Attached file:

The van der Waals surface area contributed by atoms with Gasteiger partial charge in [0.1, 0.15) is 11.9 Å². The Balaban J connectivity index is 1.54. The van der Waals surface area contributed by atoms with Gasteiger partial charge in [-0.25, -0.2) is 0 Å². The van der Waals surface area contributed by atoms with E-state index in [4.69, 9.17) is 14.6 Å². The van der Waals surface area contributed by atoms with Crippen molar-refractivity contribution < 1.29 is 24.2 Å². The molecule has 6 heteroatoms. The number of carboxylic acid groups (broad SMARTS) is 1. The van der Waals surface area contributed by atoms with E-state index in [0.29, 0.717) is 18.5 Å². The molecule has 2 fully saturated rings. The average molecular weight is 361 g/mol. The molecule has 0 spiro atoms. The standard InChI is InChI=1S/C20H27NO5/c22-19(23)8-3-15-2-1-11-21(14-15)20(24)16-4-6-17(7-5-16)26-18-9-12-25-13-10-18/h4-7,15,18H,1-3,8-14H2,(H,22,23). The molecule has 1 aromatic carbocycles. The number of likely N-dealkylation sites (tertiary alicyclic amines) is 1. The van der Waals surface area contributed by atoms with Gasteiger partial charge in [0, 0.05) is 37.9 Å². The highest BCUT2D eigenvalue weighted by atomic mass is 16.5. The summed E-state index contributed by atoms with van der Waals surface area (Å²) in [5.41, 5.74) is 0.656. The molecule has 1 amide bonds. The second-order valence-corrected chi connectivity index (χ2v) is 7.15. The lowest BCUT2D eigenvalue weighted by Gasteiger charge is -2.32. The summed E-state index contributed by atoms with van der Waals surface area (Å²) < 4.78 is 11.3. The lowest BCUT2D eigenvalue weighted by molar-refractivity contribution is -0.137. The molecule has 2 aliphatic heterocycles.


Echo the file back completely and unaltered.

The van der Waals surface area contributed by atoms with Gasteiger partial charge in [0.1, 0.15) is 11.9 Å². The Balaban J connectivity index is 1.54. The van der Waals surface area contributed by atoms with Gasteiger partial charge in [-0.25, -0.2) is 0 Å². The van der Waals surface area contributed by atoms with E-state index in [4.69, 9.17) is 14.6 Å². The van der Waals surface area contributed by atoms with Crippen molar-refractivity contribution < 1.29 is 24.2 Å². The molecule has 6 heteroatoms. The number of carboxylic acid groups (broad SMARTS) is 1. The van der Waals surface area contributed by atoms with E-state index in [0.29, 0.717) is 18.5 Å². The molecule has 2 fully saturated rings. The average molecular weight is 361 g/mol. The molecule has 0 spiro atoms. The standard InChI is InChI=1S/C20H27NO5/c22-19(23)8-3-15-2-1-11-21(14-15)20(24)16-4-6-17(7-5-16)26-18-9-12-25-13-10-18/h4-7,15,18H,1-3,8-14H2,(H,22,23). The molecule has 1 aromatic carbocycles. The number of likely N-dealkylation sites (tertiary alicyclic amines) is 1. The van der Waals surface area contributed by atoms with Gasteiger partial charge in [0, 0.05) is 37.9 Å². The highest BCUT2D eigenvalue weighted by atomic mass is 16.5. The summed E-state index contributed by atoms with van der Waals surface area (Å²) in [5.41, 5.74) is 0.656. The molecule has 1 amide bonds. The second-order valence-corrected chi connectivity index (χ2v) is 7.15. The lowest BCUT2D eigenvalue weighted by Gasteiger charge is -2.32. The summed E-state index contributed by atoms with van der Waals surface area (Å²) < 4.78 is 11.3. The lowest BCUT2D eigenvalue weighted by molar-refractivity contribution is -0.137. The molecule has 2 aliphatic heterocycles.